Amendment 5: Limitation on Homestead Assessments

   One of the more straightforward initiatives on the ballot this year, Amendment 5 is written, 

Proposing an amendment to the State Constitution, effective January 1, 2021, to increase, from 2 years to 3 years, the period of time during which accrued Save-Our-Homes benefits may be transferred from a prior homestead to a new homestead

   Save Our Homes is a provision in the Florida State Constitution that caps the assessed value increase of a homestead (or property in which people live) to 3% per year (according to the city of Jacksonville website), which in turn limits the amount of tax increase possible on the home. Under Amendment 5, homeowners who benefit from SOH have three years to transfer these benefits from their old home to their new home, instead of just two. No significant opposition has been raised against this amendment, and it “was passed unanimously in both chambers of the Florida State Legislature,” according to Ballotpedia. It gained approval from a resounding 74% of voters. 

   Amendment 6: Homestead Property Tax Discount for Spouses of Deceased Veterans

   Likely the most popular measure on the ballot this year, Amendment 6’s summary reads,

Provides that the homestead property tax discount for certain veterans with permanent combat-related disabilities carries over to such veteran’s surviving spouse who holds legal or beneficial title to, and who permanently resides on, the homestead property, until he or she remarries or sells or otherwise disposes of the property. The discount may be transferred to a new homestead property of the surviving spouse under certain conditions. The amendment takes effect January 1, 2021.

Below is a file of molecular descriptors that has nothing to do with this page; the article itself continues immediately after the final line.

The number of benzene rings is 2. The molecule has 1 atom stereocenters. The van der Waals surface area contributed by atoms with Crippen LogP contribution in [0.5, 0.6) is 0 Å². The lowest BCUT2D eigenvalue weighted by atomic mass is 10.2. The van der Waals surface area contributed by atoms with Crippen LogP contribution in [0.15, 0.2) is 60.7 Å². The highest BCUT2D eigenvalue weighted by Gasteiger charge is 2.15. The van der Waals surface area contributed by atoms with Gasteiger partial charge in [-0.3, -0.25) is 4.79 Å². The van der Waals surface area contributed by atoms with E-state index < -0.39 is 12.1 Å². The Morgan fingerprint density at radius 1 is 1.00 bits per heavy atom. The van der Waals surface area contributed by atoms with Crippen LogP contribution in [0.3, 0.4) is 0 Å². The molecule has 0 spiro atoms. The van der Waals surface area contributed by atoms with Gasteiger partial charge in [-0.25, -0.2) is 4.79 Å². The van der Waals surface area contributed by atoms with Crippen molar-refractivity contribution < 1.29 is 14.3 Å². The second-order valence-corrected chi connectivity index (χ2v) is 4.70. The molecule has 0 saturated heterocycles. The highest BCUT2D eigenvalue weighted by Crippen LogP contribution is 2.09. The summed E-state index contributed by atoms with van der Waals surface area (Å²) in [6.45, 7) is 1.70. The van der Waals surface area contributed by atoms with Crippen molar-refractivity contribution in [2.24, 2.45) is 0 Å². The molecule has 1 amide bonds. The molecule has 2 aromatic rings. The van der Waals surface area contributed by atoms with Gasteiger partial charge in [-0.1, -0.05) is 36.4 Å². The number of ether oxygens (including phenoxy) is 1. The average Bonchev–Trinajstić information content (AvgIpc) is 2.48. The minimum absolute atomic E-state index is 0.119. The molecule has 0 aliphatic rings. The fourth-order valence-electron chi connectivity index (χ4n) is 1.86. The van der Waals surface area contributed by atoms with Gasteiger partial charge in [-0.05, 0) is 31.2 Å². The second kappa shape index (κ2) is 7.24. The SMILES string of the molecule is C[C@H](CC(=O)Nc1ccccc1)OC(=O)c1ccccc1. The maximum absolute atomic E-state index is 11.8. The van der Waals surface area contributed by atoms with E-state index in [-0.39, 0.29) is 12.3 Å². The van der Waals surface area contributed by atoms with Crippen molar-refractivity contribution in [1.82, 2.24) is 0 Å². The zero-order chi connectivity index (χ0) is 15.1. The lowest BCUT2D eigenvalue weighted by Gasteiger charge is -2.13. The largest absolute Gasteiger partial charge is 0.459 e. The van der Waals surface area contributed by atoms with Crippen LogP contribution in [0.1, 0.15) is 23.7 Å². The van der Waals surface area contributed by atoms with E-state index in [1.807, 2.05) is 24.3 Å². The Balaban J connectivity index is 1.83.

Veterans may receive tax discounts on their homes in Florida, especially if they have “Permanent, Combat-Related Disabilities,” (per the full text of the ballot initiative). However, the law as it stands directs that these discounts expire if and when the veteran in question dies, no longer benefitting his or her spouse. Amendment 6 lets these spouses of deceased veterans to keep the discount on their home tax, provided that they don’t remarry or move to a more expensive home. Again, no significant opposition was evident to this ballot initiative, and it passed with 90% of the vote, what would be an unimaginable margin for any other policy change.

   Amendment 4 did not pass, and would have changed the rule on approving constitutional amendments in Florida, requiring them to be approved by voters in two elections rather than just one. Also rejected was Amendment 3, which would have allowed every voter, regardless of party affiliation, to vote in state and local primary elections (open primaries).